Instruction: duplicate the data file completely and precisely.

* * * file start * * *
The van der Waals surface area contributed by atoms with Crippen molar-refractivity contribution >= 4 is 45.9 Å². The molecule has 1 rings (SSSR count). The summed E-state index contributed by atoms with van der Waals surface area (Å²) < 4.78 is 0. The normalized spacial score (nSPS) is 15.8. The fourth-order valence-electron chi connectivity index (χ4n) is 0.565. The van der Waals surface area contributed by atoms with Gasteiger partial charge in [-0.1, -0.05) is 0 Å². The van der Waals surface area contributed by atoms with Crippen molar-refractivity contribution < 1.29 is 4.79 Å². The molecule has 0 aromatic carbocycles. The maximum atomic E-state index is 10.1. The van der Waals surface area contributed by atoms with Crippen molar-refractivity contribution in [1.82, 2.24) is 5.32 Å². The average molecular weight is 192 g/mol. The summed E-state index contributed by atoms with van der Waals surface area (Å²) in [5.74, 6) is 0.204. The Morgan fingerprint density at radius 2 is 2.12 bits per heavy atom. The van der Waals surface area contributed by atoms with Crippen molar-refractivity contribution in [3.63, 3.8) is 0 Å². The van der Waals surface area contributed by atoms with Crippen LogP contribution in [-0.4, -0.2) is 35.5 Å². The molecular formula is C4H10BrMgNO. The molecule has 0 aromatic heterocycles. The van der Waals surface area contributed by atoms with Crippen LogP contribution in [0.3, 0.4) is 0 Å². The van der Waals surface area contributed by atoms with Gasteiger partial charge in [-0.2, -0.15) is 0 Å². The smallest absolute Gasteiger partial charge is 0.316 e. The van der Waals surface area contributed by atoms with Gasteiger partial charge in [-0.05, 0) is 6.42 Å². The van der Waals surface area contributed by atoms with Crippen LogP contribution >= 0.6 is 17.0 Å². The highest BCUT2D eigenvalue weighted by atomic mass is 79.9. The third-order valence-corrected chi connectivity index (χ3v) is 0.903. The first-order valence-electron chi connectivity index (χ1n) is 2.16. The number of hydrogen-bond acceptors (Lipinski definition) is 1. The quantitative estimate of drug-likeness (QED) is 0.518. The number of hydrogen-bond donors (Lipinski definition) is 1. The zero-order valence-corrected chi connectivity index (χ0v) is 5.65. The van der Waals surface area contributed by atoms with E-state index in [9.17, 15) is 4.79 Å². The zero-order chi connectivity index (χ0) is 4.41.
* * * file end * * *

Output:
The van der Waals surface area contributed by atoms with Crippen molar-refractivity contribution >= 4 is 45.9 Å². The molecule has 1 rings (SSSR count). The summed E-state index contributed by atoms with van der Waals surface area (Å²) < 4.78 is 0. The normalized spacial score (nSPS) is 15.8. The fourth-order valence-electron chi connectivity index (χ4n) is 0.565. The van der Waals surface area contributed by atoms with Gasteiger partial charge in [-0.1, -0.05) is 0 Å². The van der Waals surface area contributed by atoms with Crippen molar-refractivity contribution < 1.29 is 4.79 Å². The molecule has 0 aromatic carbocycles. The maximum atomic E-state index is 10.1. The van der Waals surface area contributed by atoms with Crippen molar-refractivity contribution in [1.82, 2.24) is 5.32 Å². The average molecular weight is 192 g/mol. The summed E-state index contributed by atoms with van der Waals surface area (Å²) in [5.74, 6) is 0.204. The Morgan fingerprint density at radius 2 is 2.12 bits per heavy atom. The van der Waals surface area contributed by atoms with Crippen molar-refractivity contribution in [3.63, 3.8) is 0 Å². The van der Waals surface area contributed by atoms with Crippen LogP contribution in [-0.4, -0.2) is 35.5 Å². The molecular formula is C4H10BrMgNO. The molecule has 0 aromatic heterocycles. The van der Waals surface area contributed by atoms with Crippen LogP contribution in [0.3, 0.4) is 0 Å². The van der Waals surface area contributed by atoms with Gasteiger partial charge in [-0.2, -0.15) is 0 Å². The smallest absolute Gasteiger partial charge is 0.316 e. The van der Waals surface area contributed by atoms with Gasteiger partial charge in [-0.05, 0) is 6.42 Å². The van der Waals surface area contributed by atoms with Crippen LogP contribution >= 0.6 is 17.0 Å². The highest BCUT2D eigenvalue weighted by atomic mass is 79.9. The third-order valence-corrected chi connectivity index (χ3v) is 0.903. The first-order valence-electron chi connectivity index (χ1n) is 2.16. The number of hydrogen-bond acceptors (Lipinski definition) is 1. The quantitative estimate of drug-likeness (QED) is 0.518. The number of hydrogen-bond donors (Lipinski definition) is 1. The zero-order valence-corrected chi connectivity index (χ0v) is 5.65. The van der Waals surface area contributed by atoms with E-state index in [9.17, 15) is 4.79 Å². The zero-order chi connectivity index (χ0) is 4.41.